Taking personal responsibility means that each of us does our part to solve the problem. Many of us start reducing our personal and household “carbon footprint.” We recycle, we buy less stuff, we eat less meat and move toward a plant-based diet. We do whatever we can afford to do—install solar panels, buy an electric car, eat local, organic foods, upgrade insulation, turn down the heat, use less air conditioning. Taking these kinds of personal steps to reduce our carbon footprint is worthwhile in many ways: they align our lives more closely with our values; they can inspire friends and neighbors to follow suit, making it socially acceptable and morally normative to live more gently on Earth; and they relieve our sense of cognitive dissonance—we know that we are taking action to address an existential crisis. After all, as Lao Tzu said, “A journey of a thousand miles begins with a single step.” Making personal changes in lifestyle may be that vital first step on the ramp to more effective action.
However, do not be fooled—if we limit taking personal responsibility simply to changing our lifestyle and consumer choices, we are falling for the lie that individual behavior is enough. It is not. Turning off the lights and driving an electric car may be the right thing to do and make us feel morally “cleaner,” but moral action only makes a substantive difference when we join the fight for systemic change. A societal transformation from top to bottom is what is required to avert climate chaos—that is what the world’s pre-eminent climate scientists told us in the 2018 report from the U.N.’s Intergovernmental Panel on Climate Change. The only way to do that is to push for collective solutions, to become politically engaged, and to make it politically possible to do what is scientifically necessary to maintain a habitable world.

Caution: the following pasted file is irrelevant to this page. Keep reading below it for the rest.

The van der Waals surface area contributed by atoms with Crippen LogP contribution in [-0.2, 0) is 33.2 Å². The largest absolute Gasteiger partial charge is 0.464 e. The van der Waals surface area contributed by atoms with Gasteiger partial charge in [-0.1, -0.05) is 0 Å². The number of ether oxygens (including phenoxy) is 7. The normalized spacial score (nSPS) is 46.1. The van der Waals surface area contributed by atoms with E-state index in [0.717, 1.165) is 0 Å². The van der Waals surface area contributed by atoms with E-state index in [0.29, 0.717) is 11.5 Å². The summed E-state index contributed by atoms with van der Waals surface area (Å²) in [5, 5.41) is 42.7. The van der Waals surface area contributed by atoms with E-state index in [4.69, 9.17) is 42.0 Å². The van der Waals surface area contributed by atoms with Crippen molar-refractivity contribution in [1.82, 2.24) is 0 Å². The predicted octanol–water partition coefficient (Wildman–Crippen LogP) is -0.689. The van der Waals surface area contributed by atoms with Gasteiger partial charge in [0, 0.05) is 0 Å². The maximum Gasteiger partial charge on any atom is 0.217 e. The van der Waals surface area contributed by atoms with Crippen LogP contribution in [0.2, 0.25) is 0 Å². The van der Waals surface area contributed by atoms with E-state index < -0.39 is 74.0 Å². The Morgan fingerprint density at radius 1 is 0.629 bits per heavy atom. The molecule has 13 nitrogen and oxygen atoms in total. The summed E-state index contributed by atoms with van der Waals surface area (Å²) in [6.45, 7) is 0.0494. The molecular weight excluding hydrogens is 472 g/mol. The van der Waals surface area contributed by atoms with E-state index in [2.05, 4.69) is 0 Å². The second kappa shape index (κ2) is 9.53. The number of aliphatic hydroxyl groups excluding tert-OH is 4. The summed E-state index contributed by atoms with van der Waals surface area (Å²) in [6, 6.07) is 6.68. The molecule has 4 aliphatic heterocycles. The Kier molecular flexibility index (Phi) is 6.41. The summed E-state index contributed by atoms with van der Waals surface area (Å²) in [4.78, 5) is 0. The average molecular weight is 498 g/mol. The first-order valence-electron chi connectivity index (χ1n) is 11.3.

In the meantime, fossil fuel corporations are working hard to shift responsibility for the damage that their products cause (damage that these companies concealed and denied for decades) to individual consumers. Like drug dealers, they make a fortune by pushing a deadly product and then blame their customers if they buy it and become sick. A fascinating article by Amy Westervelt explains how, for over 100 years, various industries, including tobacco, beverage packaging, guns, and fossil fuels, “have weaponized American individualism, laying the blame for systemic issues at the feet of individual citizens.”9 Westervelt observes that BP “famously invented the ultimate tool for pinning greenhouse gas emissions on individual consumers: the carbon footprint calculator.10 As she points out:
This rhetorical framing flourishes not only because it taps into America’s individualistic identity, but also because it presents easy solutions: simply buy different things in your own life, walk or bike a bit more, and everything will be fine! It also provides a purity test that no climate activist can possibly pass. It’s the perfect setup for oil companies: The problem is consumers, not industry, and no consumer can ever reduce their carbon footprint enough to be a credible critic. (Westervelt 2021)